How to Deal With Difficult Employees and Their Disruptive Behavior

CoachHub · 29 November 2022 · 6 min read

Although the economy is showing signs of an impending inflation, job growth isn’t slowing down. It’s still an employee’s market.

Plus, on the heels of the so-called “Great Resignation,” the new trend appears to be something known as “Quiet Quitting.” This new term refers to employees who don’t resign. Instead, they stop trying and do the absolute minimum.

For example, you may be a manager who’s faced with an employee whose performance decreased significantly. They used to love their job. They were your number one employee. They were always on time, stayed late, offered proactive solutions to problems and performed jobs outside of their job description.

But lately, they are always late and rarely volunteer any new ideas. Worse, they complain to any colleague who will listen.

And now, many employees on the same team are exhibiting the same type of behavior. As their boss, what do you do? How do you deal with difficult employees like the one in our example?

In this article, we’ll go over the impact difficult employee have on everyone in an organization and how to manage them. Keep reading to learn more.

Difficult employees affect your entire workforce

Believe it or not, toxic employees and their negative attitude are contagious. When you have an employee who is venting to all their teammates, at least half of them could start complaining too. Moreover, colleagues who aren’t complaining might begin to show signs of burnout or anxiety.

Conversely, perhaps there is something wrong and the difficult employee isn’t toxic. Instead, they’re merely voicing what everyone else is afraid to say out loud.

Is toxic leadership to blame for difficult employees acting out?

Toxic leadership will adversely impact the entire company culture. A study from the Harvard Business Review (HBR) asked a sampling of employees at various companies to rate their manager performance in multiple areas.

People surveyed scored their manager’s concern for their subordinates and their skill at getting results. They also asked the same group to score their organization’s culture based on how well employees were willing to go above and beyond their job descriptions.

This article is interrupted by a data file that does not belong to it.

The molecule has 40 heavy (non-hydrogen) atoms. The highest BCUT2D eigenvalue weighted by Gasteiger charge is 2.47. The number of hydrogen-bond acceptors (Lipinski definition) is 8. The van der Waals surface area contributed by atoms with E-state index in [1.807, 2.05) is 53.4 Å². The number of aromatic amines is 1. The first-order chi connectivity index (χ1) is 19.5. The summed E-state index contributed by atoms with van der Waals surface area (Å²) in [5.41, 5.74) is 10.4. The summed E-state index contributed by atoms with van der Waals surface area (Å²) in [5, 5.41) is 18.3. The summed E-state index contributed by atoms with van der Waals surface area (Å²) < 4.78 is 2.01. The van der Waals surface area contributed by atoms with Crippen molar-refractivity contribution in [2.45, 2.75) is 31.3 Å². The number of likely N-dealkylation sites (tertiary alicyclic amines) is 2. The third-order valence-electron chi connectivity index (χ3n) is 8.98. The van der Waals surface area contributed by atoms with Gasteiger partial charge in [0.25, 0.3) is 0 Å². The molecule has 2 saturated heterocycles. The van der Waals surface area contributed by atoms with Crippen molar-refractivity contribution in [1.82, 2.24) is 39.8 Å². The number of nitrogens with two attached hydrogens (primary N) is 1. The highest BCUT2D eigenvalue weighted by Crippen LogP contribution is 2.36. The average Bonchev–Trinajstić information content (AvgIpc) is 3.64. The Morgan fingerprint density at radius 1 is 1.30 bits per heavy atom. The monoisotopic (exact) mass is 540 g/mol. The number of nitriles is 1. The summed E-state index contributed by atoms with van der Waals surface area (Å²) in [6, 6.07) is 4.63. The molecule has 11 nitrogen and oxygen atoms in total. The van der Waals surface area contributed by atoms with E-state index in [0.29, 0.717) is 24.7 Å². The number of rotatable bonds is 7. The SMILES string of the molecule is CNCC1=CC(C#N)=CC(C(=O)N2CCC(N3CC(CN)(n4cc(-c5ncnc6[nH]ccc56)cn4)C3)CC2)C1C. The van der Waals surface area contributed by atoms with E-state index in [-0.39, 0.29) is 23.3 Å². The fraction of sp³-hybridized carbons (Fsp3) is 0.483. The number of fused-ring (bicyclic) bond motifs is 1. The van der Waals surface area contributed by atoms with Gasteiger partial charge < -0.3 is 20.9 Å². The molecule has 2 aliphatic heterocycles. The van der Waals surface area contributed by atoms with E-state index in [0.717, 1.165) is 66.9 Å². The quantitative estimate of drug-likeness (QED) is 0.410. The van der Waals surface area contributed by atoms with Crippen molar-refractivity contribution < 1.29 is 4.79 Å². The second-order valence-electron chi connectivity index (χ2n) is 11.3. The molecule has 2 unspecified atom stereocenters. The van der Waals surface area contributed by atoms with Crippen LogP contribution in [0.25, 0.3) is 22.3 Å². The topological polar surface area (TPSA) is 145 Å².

The HBR research discovered that just 20% of the workforce under poorly scoring leadership were willing to “go the extra mile” and 14% fell into the “quiet quitting category.” However, the same research found that highly rated leadership meant over 60% of employees went outside of the scope of their jobs while only 3% had checked out.

Perhaps it’s your management style that’s difficult and your difficult employees are just a symptom of the problem, not the cause. Or maybe, you are a great manager and something else is behind a toxic employee’s disruptive behavior.

Regardless, you need to nip the problem in the bud before it blooms out of control. Your team’s negativity and quiet quitting could result in an uptick in your turnover. Furthermore, if your difficult employees are the ones who used to be your high-flyers, you don’t want to lose your formerly best and brightest employees.

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Dig deeper and find out what’s really going on

Before you jump to conclusions or just fire a difficult employee, take them aside and speak to them privately. Perhaps, there’s something you don’t know that you can help change the situation. If your staff member’s performance at work has altered for the worse, maybe something is going on in their personal life.

Did they just lose a family member? Are they having health problems they don’t want to discuss at work?

It’s often not appropriate for you to ask about personal or health issues directly, but maybe your human resources (HR) department can point a disruptive employee to a benefit or resource that could help.

Alternatively, an employee who’s acting out might have been nervous about expressing that a positive culture had turned negative. Perhaps, a policy change or rumor floating around the proverbial water cooler had upset them.